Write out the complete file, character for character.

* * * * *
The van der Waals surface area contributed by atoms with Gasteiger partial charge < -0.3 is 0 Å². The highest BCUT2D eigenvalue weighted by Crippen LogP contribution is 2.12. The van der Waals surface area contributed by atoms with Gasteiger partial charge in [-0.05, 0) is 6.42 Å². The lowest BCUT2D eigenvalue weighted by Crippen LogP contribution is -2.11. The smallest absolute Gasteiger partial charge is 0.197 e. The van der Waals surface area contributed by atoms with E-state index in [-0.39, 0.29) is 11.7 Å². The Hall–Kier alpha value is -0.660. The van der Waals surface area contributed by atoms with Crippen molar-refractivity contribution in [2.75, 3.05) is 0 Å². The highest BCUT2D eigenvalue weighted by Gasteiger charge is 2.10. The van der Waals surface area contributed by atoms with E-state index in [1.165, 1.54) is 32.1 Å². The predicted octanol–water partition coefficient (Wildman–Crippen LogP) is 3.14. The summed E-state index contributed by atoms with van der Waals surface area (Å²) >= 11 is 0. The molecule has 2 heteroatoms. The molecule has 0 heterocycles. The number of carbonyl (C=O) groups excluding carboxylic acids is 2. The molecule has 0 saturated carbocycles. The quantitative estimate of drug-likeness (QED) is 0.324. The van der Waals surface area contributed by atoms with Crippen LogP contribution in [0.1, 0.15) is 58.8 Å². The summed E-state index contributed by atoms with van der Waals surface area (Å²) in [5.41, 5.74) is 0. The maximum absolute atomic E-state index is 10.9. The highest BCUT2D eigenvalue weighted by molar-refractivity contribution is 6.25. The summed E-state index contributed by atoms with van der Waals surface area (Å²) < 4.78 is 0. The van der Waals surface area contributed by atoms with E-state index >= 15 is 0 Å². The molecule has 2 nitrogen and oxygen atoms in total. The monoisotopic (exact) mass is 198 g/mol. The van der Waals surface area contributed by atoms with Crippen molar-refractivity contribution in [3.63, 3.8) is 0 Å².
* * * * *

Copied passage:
The van der Waals surface area contributed by atoms with Gasteiger partial charge < -0.3 is 0 Å². The highest BCUT2D eigenvalue weighted by Crippen LogP contribution is 2.12. The van der Waals surface area contributed by atoms with Gasteiger partial charge in [-0.05, 0) is 6.42 Å². The lowest BCUT2D eigenvalue weighted by Crippen LogP contribution is -2.11. The smallest absolute Gasteiger partial charge is 0.197 e. The van der Waals surface area contributed by atoms with E-state index in [-0.39, 0.29) is 11.7 Å². The Hall–Kier alpha value is -0.660. The van der Waals surface area contributed by atoms with Crippen molar-refractivity contribution in [2.75, 3.05) is 0 Å². The highest BCUT2D eigenvalue weighted by Gasteiger charge is 2.10. The van der Waals surface area contributed by atoms with E-state index in [1.165, 1.54) is 32.1 Å². The predicted octanol–water partition coefficient (Wildman–Crippen LogP) is 3.14. The summed E-state index contributed by atoms with van der Waals surface area (Å²) >= 11 is 0. The molecule has 2 heteroatoms. The molecule has 0 heterocycles. The number of carbonyl (C=O) groups excluding carboxylic acids is 2. The molecule has 0 saturated carbocycles. The quantitative estimate of drug-likeness (QED) is 0.324. The van der Waals surface area contributed by atoms with Crippen LogP contribution in [0.1, 0.15) is 58.8 Å². The summed E-state index contributed by atoms with van der Waals surface area (Å²) in [5.41, 5.74) is 0. The maximum absolute atomic E-state index is 10.9. The highest BCUT2D eigenvalue weighted by molar-refractivity contribution is 6.25. The summed E-state index contributed by atoms with van der Waals surface area (Å²) < 4.78 is 0. The van der Waals surface area contributed by atoms with E-state index >= 15 is 0 Å². The molecule has 2 nitrogen and oxygen atoms in total. The monoisotopic (exact) mass is 198 g/mol. The van der Waals surface area contributed by atoms with Crippen molar-refractivity contribution in [3.63, 3.8) is 0 Å².